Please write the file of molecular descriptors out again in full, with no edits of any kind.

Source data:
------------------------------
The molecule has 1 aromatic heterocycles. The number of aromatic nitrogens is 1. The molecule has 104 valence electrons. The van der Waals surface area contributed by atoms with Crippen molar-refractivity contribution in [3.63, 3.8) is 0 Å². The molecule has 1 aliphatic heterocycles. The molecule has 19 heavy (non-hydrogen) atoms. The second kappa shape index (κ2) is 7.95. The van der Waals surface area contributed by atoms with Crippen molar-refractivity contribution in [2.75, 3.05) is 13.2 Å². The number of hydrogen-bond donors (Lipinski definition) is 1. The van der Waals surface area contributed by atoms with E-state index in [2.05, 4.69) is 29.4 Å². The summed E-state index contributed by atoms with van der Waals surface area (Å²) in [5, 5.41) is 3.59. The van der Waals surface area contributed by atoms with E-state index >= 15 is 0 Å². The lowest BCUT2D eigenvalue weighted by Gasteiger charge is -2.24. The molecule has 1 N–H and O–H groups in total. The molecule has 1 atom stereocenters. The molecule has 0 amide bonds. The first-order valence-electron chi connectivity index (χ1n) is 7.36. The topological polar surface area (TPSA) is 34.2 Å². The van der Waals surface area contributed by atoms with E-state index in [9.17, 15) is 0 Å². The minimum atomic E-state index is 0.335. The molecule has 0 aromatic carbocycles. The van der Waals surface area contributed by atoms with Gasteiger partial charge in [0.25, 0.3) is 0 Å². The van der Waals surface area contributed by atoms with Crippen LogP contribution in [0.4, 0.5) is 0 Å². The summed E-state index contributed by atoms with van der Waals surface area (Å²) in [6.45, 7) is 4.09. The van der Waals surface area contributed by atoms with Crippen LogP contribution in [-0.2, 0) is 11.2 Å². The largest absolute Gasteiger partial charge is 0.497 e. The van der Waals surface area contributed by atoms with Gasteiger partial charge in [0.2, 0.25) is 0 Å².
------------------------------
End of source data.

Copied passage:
The molecule has 1 aromatic heterocycles. The number of aromatic nitrogens is 1. The molecule has 104 valence electrons. The van der Waals surface area contributed by atoms with Crippen molar-refractivity contribution in [3.63, 3.8) is 0 Å². The molecule has 1 aliphatic heterocycles. The molecule has 19 heavy (non-hydrogen) atoms. The second kappa shape index (κ2) is 7.95. The van der Waals surface area contributed by atoms with Crippen molar-refractivity contribution in [2.75, 3.05) is 13.2 Å². The number of hydrogen-bond donors (Lipinski definition) is 1. The van der Waals surface area contributed by atoms with E-state index in [2.05, 4.69) is 29.4 Å². The summed E-state index contributed by atoms with van der Waals surface area (Å²) in [5, 5.41) is 3.59. The van der Waals surface area contributed by atoms with E-state index >= 15 is 0 Å². The lowest BCUT2D eigenvalue weighted by Gasteiger charge is -2.24. The molecule has 1 N–H and O–H groups in total. The molecule has 1 atom stereocenters. The molecule has 0 amide bonds. The first-order valence-electron chi connectivity index (χ1n) is 7.36. The topological polar surface area (TPSA) is 34.2 Å². The van der Waals surface area contributed by atoms with E-state index in [9.17, 15) is 0 Å². The minimum atomic E-state index is 0.335. The molecule has 0 aromatic carbocycles. The van der Waals surface area contributed by atoms with Gasteiger partial charge in [0.25, 0.3) is 0 Å². The van der Waals surface area contributed by atoms with Crippen LogP contribution in [0.4, 0.5) is 0 Å². The summed E-state index contributed by atoms with van der Waals surface area (Å²) in [6.45, 7) is 4.09. The van der Waals surface area contributed by atoms with Crippen LogP contribution in [-0.2, 0) is 11.2 Å². The largest absolute Gasteiger partial charge is 0.497 e. The van der Waals surface area contributed by atoms with Gasteiger partial charge in [0.2, 0.25) is 0 Å².